Untitled (Cooper and doorway) Catherine Connolly

Untitled (Cooper and doorway) – Catherine Connolly

Originally published as an exhibition catalogue essay for Untitled (Cooper & Doorway), Catherine Connolly, BUS Projects, Melbourne 2010
Passing through the entrance of Bus Projects, I am incredibly conscious of each step I take as I ascend the stairs into the exhibition space. On this steamy Melbourne afternoon, my movements feel slow and exaggerated.  It is fitting then that the first work I encounter is Untitled (Cooper and Doorway), a video piece by Melbourne artist Catherine Connolly featuring Gary Cooper in an isolated piece of footage from the classic Western High Noon (Fred Zinnemann, 1952). Like myself, Cooper’s movements have been slowed to an exaggerated speed. Aptly projected above the stairwell entrance/exit, I was transfixed by the looped footage of Cooper’s movements; the sequence was of an average moment however through its pace and repetition, it inspired contemplation.

Film critic Andrew Klevan focuses his study on the importance of everyday, “apparently banal or mundane” moments in narrative cinema to create meaning, believing they are overlooked owing to their “obviousness”.[1] Herein lays the beauty of the cinematic artform. Films are constituted by these pieces of our world, our reality, “something material”, yet this reality is “transposed, transformed into another world” – as Gilberto Perez declared, film is the “material ghost”.[2]

Today, in our digital age, we often take the power of film for granted. Unlike audiences from early cinema history, we do no flee from projected images of moving trains or marvel at trees fluttering in a visible wind – we are ignorant to the haunting presence before us. Consequently, in order to see the everyday on film, Klevan suggests we need distance ourselves from its obviousness, while paradoxically drawing ourselves closer to the text to make its meaning apparent.[3]

Isolating a particular filmic moment gives otherwise ignored filmic property life by considering how it contributes to our understanding of the film’s meaning. “[L]ike the Surrealist game of irrational enlargement”,[4] this monomaniacal form of creative-criticism draws on memory, impulse and emotion.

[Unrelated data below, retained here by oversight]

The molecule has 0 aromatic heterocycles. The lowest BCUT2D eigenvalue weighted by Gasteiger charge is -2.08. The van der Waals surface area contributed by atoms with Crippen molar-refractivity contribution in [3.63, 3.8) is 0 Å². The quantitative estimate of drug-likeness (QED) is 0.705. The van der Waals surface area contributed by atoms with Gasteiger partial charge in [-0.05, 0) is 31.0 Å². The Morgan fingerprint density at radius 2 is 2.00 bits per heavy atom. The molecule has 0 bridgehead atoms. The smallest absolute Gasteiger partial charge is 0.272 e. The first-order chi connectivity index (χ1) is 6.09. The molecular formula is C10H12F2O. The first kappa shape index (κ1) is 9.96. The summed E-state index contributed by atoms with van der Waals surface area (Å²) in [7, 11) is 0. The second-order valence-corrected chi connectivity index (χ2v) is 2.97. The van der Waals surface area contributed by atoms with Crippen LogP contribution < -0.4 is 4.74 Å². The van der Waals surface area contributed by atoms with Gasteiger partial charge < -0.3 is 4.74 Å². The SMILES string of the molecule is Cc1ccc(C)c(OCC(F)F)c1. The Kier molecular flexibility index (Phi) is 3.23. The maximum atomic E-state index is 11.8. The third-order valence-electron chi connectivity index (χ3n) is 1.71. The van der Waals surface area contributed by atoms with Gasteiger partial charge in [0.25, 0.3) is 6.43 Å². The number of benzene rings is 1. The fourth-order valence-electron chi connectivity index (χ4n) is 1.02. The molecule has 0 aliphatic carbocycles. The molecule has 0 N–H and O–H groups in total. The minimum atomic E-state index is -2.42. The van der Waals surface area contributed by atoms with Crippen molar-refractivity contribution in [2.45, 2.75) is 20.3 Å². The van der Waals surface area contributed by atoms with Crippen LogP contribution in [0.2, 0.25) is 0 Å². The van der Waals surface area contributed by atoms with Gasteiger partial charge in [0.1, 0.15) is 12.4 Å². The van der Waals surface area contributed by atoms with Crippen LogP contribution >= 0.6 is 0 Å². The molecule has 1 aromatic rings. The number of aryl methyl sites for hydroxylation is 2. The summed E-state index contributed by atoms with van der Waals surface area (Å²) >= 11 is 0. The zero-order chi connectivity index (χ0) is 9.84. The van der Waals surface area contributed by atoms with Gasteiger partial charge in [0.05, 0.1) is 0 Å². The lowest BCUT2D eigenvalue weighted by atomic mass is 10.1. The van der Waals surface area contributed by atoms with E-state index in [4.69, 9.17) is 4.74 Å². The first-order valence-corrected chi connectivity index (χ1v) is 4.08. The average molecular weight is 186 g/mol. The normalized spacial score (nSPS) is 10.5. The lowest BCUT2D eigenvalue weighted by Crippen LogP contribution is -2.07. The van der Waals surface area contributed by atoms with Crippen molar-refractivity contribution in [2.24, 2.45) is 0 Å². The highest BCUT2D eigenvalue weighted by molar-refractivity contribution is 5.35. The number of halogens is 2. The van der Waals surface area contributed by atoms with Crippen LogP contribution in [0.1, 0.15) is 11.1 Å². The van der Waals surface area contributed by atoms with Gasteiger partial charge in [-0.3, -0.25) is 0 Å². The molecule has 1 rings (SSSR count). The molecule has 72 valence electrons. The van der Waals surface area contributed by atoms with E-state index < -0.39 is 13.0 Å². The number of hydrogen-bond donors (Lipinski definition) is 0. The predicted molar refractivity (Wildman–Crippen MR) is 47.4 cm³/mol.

This is a creative-critical approach that is embraced by film critics and video-artists alike.[5] Connolly is in good company as filmic moments have been sampled, distorted, extended, slowed, emphasized, collaged and fragmented to create video-works by the likes of Candice Breitz, Douglas Gordon, Tracey Moffatt and Gary Hillberg.[6] In each of these cases, the artist has allowed a viewer to marvel at the power of the moving image by zooming in (literally and figuratively) to allow for deeper contemplation and emotional reaction (including humour), while creating an artwork of art in itself.

We all walk up stairs, pass through entrances and exits, however focusing on such an instance—like in Untitled (Cooper and Doorway)—draws out the power and potency of the quotidian to a film’s meaning. As the archetypal male hero, dominantly dressed in his black hat and waistcoat at the centre of screen, Cooper is perpetually staring out a vacant doorway with his back to the viewer. In this one-minute looped video, Connolly allows for endless contemplation about this rugged character, while comment on the framing of the hero in a Western film more generally – are they really so gruff and generic, or is there much more to these masculine creatures? Untitled (Cooper and Doorway) shows the hero forever hesitant, perpetually facing a threshold he will never pass through so that the viewer can peel back the multitudinous layers of meaning and marvel at the everyday magic on screen above their exit.

Untitled (Cooper & Doorway), Catherine Connolly, BUS Projects, Melbourne 2010

[1]  Klevan,  Disclosure of the Everyday: Undramatic Achievement in Narrative Film

(Trowbridge: Flick Books, 2000) 4.

[2]  Gilberto Perez, The Material Ghost: Films and Their Medium (Baltimore: John Hopkins University Press, 1998) 28.

[3] Klevan,  Disclosure , 4-5

[4] Adrian Martin, “Film & Video Cain & Abel,” MESH film/video/media/art (Spring,1993) June 1993 <http://www.experimenta.org/mesh/mesh01/1martin.html&gt;

[5] For example: David Thomson, V.F. Perkins, Stanley Cavell

[6] For example: Candice Breitz’s Silioquy Trilogy or Him + Her; Douglas Gordon’s 24 Hour Psycho; Tracey Moffat’s Artist her collaboration with Gary Hillberg Doomed

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